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Why Brad Lamb is “All In” on Hamilton

Brad Lamb started investing in real estate in the early 80s eventually becoming one of the most successful real estate agents, real estate marketers, and now real estate developers in the country. Brad is known for making the most accurate predictions in the industry and has been proven right about the Toronto market time and time again. Today Brad is making a huge bet on the city of Hamilton with his latest project called Television City. Learn more about Brad’s story in real estate and find out why Hamilton just might be where you buy your next investment condo.


1:05 What’s your story, in terms of getting started in real estate.
6:47 What was the highest interest rate you remember having for your properties?
9:05 Can you talk about that transition from broker to developer?
16:10 What’s your take on the Fair Housing Plan?
19:03 Reasonable stability rent control.
20:30 Taxing investors is a terrible idea. It’s a disaster.
23:03 Why do you think the gov’t still insists that rent control is a good idea?
30:47 Is the market crashing?
36:23 What would you say to the people who look at the recent interest rate increase?
38:00 What’s your main piece of advice to those 1st time condo investors?
43:13 Tell us about Television City, Why Hamilton? why now?
47:10 What is a real city and why do you only want to build there?
49:40 Does Hamilton today remind you of Toronto?
53:05 Are you saying that you’re leaving Toronto as a developer?
58:05 To those skeptical person, how will you make them invest in Hamilton?
1:00:52 If people want to learn more about you, where would you direct them?

Click Here for Episode Transcript

Andrew la Fleur: Three years, over 170 episodes, 150,000 downloads, dozens of industry experts interviewed, and yet, somehow, I have never interviewed my guest today. Ladies and gentlemen, please enjoy my interview with Brad J. Lamb.

Announcer: Welcome to the True Condos podcast with Andrew la Fleur, the place to get the truth on the Toronto condo market and condo investing in Toronto.

Andrew la Fleur: Okay, it’s my pleasure to welcome to the show, for the very first time, Brad J. Lamb. Brad is the CEO of Brad J. Lamb Realty and Lamb Development Corp. Brad, welcome to the show.

Brad Lamb: Thanks for having me.

Andrew la Fleur: It’s great to finally meet you in person. I’ve been following you, obviously, through the industry, so to speak, for years. I love to hear your opinions on things in the market, what’s happening, so it’s great to finally sit down and chat with you here today. Looking forward to this conversation. I know a lot of the listeners are, as well. So let’s jump into it.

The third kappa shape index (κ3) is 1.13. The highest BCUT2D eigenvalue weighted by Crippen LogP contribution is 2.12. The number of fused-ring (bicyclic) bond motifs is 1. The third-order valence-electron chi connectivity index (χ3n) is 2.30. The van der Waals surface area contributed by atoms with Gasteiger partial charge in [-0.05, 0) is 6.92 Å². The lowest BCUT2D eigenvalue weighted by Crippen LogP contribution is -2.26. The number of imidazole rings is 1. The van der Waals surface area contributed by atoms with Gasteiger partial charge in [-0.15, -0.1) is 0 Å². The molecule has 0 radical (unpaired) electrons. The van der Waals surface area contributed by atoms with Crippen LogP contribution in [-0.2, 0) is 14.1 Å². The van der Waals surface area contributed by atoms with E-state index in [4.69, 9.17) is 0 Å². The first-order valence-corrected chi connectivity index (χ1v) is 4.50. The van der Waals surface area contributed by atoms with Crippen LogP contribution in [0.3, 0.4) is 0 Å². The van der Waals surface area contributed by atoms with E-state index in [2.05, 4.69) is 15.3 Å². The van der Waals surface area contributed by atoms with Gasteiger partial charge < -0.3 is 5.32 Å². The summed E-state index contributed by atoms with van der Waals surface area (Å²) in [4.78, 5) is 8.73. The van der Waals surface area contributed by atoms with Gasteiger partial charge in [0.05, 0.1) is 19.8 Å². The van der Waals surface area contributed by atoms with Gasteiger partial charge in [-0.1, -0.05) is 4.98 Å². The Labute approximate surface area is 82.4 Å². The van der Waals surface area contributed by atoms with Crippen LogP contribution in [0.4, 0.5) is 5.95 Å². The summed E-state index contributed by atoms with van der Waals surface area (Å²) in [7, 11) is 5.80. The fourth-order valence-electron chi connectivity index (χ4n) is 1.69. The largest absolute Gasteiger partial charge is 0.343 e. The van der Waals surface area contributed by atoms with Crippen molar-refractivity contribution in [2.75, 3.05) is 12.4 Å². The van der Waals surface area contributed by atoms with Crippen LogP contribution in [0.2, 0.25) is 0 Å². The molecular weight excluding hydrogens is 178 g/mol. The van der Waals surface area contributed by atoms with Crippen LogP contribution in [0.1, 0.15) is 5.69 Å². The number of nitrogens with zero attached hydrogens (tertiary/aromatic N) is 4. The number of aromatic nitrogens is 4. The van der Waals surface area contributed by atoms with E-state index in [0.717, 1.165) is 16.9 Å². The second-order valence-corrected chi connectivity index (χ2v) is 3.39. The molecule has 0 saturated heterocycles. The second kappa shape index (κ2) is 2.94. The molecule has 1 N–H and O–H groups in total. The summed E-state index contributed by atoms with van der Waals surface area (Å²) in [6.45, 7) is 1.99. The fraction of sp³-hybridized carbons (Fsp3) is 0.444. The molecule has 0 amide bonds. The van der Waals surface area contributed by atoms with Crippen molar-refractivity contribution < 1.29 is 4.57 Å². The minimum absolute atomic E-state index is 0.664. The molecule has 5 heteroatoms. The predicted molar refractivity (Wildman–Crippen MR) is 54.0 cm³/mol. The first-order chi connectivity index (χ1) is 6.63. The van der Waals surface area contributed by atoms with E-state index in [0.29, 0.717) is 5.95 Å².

Why don’t we start … Just tell everybody, tell me, tell everybody a little bit about your story, in terms of how did you actually get started in real estate? Because you have a bit of an interesting story there.

Brad Lamb: Yeah. First of all, everyone says this, but I was legitimately very interested in real estate from a very, very early age. When I went to university, I took mechanical engineering. I went to Queens and I lived in the ghetto. In year two, we rented a house in the ghetto. That house went up for sale in the Spring.

Andrew la Fleur: Sorry to interrupt. For those who don’t know, can you tell us what the ghetto is? My wife went to Queens, so I know what the ghetto is, but-

Brad Lamb: Oh, sorry. Okay, so-

Andrew la Fleur: What is the ghetto, the famous ghetto of Queens?

Brad Lamb: Generally, what happens is, students stay in the residence in the first year, but there isn’t enough official residence in the Queens campus to hold the whole population of students, so usually, the year two, students go off and they rent a house in the periphery around Queens, which is loosely called the ghetto, because it’s student housing and it’s not nice. It’s old, Victorian homes that have been beaten badly by students over the lats 50, 60 years.

We stayed in a large house on a park. We had eight people in that house. I lived downstairs in what would have been a library. We were paying somewhere around $900. It was about a hundred and a quarter each a month. $900 rent.

Andrew la Fleur: Hundred bucks a month.

Brad Lamb: Yeah. The house went up for sale for 50 or 55 thousand dollars about a month before our year was over. They had, as agents do, the little lean to with the flyers in it. I was on that same level. I would see the people come in and look at the house. I looked at the brochure. I looked at the numbers and I thought, “Wow. This house is a rental property.”